SpaceX continues to make real progress on its Falcon Heavy project. After successfully launching the new, bigger rocket for the first time earlier this year, the company has landed a $130 million contract to launch a classified military satellite for the US Air Force using the Falcon Heavy. We’re still awaiting SpaceX to announce additional test launches for the Falcon Heavy, which can carry much larger payloads than the standard Falcon 9, while the AFSPC-52 satellite isn’t scheduled to launch until 2020.
SpaceX’s bid for the contract also beat out United Launch Alliance and their own Delta 4 heavy rocket, which is said to cost roughly $350 million to launch. Reducing government costs is exactly what was in mind, as Commander Lt. Gen. John Thompson of the Air Force Space and Missile Systems Center stated at the announcement of the SpaceX contract that it “fits the mission of delivering resilient and affordable space capabilities to our Nation while maintaining assured access to space.”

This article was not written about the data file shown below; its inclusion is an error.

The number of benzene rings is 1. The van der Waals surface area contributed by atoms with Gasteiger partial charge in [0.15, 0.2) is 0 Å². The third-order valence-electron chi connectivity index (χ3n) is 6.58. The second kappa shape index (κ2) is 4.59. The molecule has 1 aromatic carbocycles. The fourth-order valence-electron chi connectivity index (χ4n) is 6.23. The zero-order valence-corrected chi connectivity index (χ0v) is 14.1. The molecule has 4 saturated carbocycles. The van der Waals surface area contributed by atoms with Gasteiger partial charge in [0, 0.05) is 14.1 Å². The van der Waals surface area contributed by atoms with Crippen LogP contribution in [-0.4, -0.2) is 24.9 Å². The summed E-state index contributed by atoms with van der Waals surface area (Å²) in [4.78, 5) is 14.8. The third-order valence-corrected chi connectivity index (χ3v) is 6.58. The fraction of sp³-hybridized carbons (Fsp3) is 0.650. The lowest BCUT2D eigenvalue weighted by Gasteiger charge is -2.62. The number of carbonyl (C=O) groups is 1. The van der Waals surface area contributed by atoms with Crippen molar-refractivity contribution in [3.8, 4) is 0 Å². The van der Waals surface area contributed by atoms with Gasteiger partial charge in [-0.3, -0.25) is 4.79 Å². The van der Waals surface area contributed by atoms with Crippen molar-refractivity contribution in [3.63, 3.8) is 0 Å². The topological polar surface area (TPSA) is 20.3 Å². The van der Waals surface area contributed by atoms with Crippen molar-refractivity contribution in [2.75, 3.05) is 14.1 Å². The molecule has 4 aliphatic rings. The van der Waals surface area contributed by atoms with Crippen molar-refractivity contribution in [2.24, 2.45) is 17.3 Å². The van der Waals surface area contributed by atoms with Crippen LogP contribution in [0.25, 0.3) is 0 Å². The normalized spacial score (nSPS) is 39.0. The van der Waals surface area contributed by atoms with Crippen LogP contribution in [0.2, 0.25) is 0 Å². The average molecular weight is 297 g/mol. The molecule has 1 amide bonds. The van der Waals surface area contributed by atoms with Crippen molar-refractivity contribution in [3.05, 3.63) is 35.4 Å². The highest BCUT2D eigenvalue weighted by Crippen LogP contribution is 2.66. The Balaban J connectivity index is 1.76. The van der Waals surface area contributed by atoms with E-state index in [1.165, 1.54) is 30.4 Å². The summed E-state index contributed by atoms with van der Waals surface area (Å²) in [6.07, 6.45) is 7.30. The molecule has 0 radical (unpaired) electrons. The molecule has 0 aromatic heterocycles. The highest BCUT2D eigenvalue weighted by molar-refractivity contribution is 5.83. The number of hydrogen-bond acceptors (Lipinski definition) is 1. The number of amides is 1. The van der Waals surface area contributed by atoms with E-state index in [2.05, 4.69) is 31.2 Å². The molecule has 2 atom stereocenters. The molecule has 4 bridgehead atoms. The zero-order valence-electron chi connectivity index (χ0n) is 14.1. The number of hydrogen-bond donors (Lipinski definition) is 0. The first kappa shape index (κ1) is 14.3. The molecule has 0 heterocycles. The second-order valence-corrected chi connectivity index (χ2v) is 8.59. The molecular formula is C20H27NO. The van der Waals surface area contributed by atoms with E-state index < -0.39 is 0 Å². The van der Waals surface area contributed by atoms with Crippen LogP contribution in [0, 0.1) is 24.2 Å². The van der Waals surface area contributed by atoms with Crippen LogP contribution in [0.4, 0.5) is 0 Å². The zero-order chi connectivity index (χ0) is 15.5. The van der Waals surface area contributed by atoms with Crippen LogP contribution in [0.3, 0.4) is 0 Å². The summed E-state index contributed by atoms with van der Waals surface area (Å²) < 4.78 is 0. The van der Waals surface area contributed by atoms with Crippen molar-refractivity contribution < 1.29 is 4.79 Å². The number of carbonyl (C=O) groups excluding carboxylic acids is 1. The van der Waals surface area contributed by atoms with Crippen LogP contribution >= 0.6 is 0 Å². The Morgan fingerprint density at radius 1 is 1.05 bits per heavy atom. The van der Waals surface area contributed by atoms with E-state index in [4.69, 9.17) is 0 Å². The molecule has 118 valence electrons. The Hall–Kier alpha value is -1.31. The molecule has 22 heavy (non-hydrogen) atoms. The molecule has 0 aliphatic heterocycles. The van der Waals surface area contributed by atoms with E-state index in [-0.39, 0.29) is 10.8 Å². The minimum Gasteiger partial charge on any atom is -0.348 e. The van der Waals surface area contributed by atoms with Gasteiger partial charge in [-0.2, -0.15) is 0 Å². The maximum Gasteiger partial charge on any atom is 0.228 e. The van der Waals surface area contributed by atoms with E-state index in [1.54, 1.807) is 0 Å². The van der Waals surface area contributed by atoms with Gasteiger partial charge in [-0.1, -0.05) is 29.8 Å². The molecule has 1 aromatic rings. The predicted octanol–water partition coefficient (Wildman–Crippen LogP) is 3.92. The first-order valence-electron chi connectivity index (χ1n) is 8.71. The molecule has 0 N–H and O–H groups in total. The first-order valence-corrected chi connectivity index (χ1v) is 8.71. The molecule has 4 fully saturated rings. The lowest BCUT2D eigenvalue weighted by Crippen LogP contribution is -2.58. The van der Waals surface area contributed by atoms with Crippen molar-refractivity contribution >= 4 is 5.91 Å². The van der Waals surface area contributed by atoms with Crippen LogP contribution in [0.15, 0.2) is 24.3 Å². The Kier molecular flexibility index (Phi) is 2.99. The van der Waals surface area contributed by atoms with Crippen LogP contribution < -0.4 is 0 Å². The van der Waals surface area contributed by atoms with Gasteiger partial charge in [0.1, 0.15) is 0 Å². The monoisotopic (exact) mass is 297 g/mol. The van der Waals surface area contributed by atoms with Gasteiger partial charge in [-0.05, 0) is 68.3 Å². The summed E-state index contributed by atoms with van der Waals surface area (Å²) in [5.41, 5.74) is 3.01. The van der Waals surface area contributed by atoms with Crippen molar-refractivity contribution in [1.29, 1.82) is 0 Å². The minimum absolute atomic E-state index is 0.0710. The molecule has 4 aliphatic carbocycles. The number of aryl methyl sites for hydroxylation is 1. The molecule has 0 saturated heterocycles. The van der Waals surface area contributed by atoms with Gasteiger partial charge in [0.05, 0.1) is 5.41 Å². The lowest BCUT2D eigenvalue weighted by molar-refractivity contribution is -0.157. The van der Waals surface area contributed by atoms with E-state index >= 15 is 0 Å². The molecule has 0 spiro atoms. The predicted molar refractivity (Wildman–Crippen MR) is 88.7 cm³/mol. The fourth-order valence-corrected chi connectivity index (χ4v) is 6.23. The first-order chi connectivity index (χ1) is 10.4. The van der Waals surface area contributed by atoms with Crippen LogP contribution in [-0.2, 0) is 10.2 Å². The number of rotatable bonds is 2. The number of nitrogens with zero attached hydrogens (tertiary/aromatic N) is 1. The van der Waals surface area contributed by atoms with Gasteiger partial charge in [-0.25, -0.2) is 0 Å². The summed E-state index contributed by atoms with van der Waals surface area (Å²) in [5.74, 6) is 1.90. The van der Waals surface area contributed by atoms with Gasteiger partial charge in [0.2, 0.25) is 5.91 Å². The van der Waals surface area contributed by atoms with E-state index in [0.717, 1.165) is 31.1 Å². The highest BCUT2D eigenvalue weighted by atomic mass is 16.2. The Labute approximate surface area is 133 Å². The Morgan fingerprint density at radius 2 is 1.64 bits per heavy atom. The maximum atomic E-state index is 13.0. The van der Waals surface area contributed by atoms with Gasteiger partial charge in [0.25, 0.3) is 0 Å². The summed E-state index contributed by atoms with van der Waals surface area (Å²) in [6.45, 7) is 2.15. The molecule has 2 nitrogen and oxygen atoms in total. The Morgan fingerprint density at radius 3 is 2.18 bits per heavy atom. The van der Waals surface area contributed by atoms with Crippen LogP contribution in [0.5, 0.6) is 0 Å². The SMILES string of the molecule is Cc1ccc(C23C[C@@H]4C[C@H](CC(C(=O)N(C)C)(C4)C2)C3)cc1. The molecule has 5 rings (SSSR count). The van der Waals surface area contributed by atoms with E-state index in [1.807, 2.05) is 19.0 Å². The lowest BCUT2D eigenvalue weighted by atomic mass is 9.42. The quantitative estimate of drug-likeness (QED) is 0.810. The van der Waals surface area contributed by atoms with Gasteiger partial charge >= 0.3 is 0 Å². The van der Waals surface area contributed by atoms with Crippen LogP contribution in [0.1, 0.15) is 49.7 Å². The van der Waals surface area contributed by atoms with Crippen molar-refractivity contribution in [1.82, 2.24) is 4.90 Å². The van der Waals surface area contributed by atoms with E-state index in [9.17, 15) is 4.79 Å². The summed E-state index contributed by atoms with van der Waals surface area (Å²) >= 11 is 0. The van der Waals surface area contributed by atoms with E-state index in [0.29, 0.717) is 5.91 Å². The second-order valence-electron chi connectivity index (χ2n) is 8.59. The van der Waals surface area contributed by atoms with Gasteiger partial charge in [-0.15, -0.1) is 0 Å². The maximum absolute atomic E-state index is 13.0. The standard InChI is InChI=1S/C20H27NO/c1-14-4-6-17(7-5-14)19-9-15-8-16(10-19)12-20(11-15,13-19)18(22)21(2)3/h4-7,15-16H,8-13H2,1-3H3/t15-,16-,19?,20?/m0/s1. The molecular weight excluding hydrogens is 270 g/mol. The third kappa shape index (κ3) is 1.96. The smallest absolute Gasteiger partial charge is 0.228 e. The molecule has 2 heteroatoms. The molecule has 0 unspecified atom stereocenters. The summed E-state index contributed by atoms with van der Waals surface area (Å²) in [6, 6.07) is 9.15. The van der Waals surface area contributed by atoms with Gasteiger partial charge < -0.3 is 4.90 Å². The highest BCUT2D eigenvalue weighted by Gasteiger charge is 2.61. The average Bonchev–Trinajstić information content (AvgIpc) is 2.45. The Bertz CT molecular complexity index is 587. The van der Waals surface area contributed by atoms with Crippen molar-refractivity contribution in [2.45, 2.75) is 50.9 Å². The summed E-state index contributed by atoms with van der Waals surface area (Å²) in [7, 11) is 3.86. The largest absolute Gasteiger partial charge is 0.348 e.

SpaceX president and COO Gwynne Shotwell also thanked the Air Force for their “trust and confidence” in the Falcon Heavy program:
“SpaceX is honored by the Air Force’s selection of Falcon Heavy to launch the competitively-awarded AFSPC-52 mission. I want to thank the Air Force for certifying Falcon Heavy, awarding us this critically important mission, and for their trust and confidence in our company. SpaceX is pleased to continue offering the American taxpayer the most cost-effective, reliable launch services for vital national security space missions.”
Two more Falcon Heavy launches are scheduled to take place before the end of the year, the first being an assortment of over two dozen smaller satellites, and the second for a commercial satellite.